"They are there because they love books, they love to buy books and they like writers," Harris said. "That is always the most amazing part."
Harris said it's not uncommon to have three generations of a family in a signing line.
"They are talking to each other about issues raised in the books or actions or what they want to happen with the characters," Harris said. "It's great to think that my books are providing a way for families to communicate."
Although Harris turns down about three-quarters of the offers she is sent, she said she couldn't turn down the West Virginia Book Festival.
"I got such a warm invitation," she said. "It was a good time of year for me and it was so genuine."
When asked if she knew Charleston native Sam Trammell -- who plays Sam Merlotte, the bar owner on "True Blood" -- she laughed.
"Well, I know him a little and I like him a lot," Harris said.
Even though she is ending her relationship with Sookie, the HBO television show "True Blood" has just wrapped up its fifth season and will be back for a sixth season in the summer.
Harris said she is "very happy" with the result of the show.
"It would be hypocritical of me to regret the deal I did," she said, "because HBO has boosted my sales so enormously."
In fact, everything she has ever written is currently in print.
"That's great and rare," she said. "More people are reading my work, and just reading, period. It's absolutely great. To get people reading is every writer's dream."
Harris said the "True Blood" "story lines are great," even though they are different. "I think [director Alan Ball] and his writing team are very creative."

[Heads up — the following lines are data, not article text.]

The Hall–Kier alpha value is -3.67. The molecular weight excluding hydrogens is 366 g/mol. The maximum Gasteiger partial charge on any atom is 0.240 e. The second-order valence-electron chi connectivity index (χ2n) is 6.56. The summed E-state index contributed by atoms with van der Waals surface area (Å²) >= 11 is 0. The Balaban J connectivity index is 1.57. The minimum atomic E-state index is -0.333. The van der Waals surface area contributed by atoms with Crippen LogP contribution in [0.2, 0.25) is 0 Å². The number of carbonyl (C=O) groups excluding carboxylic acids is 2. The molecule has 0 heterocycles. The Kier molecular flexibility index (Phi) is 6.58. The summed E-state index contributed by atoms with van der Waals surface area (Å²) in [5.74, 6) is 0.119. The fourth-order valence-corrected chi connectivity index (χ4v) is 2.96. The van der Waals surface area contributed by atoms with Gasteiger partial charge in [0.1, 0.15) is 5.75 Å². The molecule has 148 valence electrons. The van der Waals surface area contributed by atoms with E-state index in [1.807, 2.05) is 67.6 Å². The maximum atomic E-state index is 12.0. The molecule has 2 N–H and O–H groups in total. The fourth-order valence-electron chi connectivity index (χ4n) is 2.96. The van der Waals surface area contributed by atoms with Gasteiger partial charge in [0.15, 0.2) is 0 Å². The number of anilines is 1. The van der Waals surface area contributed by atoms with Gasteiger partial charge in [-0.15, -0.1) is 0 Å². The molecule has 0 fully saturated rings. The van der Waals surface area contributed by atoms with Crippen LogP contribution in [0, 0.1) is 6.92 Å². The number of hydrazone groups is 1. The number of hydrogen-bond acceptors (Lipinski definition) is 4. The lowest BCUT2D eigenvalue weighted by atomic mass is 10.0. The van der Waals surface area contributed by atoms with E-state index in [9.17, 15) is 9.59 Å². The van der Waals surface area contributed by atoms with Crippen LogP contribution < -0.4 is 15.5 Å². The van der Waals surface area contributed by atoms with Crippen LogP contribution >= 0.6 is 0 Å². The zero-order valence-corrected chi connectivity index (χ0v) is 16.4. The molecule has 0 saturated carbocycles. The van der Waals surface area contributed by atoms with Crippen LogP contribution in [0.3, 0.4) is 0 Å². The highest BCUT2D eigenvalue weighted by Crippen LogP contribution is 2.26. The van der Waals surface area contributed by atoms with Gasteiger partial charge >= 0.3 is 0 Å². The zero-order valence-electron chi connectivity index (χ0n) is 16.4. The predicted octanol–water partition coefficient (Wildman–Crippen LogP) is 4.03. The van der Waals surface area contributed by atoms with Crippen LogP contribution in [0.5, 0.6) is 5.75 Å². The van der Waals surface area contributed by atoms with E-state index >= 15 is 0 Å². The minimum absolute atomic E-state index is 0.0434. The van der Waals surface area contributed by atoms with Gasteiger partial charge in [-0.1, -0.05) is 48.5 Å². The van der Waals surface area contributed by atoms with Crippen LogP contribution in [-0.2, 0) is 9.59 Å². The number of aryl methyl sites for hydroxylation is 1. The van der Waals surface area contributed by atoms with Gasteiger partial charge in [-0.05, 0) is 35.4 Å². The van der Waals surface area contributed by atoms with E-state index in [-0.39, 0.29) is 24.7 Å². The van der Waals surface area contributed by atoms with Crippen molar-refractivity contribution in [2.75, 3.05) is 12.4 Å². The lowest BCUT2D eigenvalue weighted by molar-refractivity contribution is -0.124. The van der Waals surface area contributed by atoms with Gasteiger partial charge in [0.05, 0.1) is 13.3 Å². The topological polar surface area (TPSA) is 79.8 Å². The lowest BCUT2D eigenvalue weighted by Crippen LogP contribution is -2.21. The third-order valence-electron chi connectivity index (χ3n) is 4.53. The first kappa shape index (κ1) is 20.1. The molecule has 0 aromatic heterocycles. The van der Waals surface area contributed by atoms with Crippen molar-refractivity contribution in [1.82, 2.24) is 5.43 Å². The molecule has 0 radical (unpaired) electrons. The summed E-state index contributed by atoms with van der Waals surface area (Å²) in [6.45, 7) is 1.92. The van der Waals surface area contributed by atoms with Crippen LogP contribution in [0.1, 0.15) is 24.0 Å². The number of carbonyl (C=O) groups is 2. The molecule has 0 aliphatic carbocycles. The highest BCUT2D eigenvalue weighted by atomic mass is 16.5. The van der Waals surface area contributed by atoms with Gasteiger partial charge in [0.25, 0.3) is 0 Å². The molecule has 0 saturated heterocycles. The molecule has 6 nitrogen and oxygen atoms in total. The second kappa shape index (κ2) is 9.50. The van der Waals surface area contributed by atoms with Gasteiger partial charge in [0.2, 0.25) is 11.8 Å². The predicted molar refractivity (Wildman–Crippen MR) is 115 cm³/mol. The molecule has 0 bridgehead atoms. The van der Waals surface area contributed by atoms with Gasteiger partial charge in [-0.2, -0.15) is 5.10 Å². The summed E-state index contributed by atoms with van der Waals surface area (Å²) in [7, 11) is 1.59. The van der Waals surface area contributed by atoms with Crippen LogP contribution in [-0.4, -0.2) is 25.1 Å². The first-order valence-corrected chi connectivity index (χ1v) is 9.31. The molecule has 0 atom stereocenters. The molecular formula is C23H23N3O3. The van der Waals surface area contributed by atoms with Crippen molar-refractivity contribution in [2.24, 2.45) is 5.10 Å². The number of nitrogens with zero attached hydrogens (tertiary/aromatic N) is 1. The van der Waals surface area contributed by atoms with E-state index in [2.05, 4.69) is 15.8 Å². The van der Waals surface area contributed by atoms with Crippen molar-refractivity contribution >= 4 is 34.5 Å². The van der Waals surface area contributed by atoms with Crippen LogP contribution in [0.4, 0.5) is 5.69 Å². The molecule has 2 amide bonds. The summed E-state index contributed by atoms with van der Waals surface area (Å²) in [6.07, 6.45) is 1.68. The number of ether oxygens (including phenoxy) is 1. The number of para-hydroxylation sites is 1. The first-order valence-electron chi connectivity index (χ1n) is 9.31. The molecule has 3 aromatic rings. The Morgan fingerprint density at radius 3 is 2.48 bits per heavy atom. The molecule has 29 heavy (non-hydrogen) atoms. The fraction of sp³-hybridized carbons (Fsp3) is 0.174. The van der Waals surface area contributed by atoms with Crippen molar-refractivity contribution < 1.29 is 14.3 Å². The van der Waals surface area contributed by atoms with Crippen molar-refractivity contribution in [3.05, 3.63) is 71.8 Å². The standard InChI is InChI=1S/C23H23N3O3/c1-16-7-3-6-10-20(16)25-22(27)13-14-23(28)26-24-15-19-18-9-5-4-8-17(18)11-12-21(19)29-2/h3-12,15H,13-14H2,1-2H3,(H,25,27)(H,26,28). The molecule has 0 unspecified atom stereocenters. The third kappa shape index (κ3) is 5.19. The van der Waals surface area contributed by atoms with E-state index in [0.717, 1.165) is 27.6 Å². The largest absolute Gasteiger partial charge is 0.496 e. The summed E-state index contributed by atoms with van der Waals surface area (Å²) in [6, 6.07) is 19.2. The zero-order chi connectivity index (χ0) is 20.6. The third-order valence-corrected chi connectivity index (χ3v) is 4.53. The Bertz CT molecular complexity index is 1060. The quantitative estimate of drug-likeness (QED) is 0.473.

Her favorite liberty Ball took with her beloved Southern series is the introduction of baby vampire Jessica, the progeny of Sookie's first vampire love, Bill Compton.
"I enjoy seeing their relationship and how it works with Bill," Harris said. "She is a good foil for his character."
Harris will speak at 2:30 p.m. Saturday in the coliseum at the Civic Center. She will sign books in the coliseum from 12:30 to 2:30 p.m. Saturday and then again immediately after her program, until 4:30 p.m.
Because of time limitations, Harris has placed some restrictions on the book signing. She will sign only one book her person, with no personalization, according to Book Festival officials. People who want their book signed will receive numbered tickets as they enter the coliseum. Groups of people will be called via ticket number to have their book signed.
The West Virginia Book Festival is presented by the Kanawha County Public Library, the Library Foundation of Kanawha County, the West Virginia Humanities Council, The Charleston Gazette and the Charleston Daily Mail.
Reach Kathryn Gregory at email@example.com or 304-348-5119.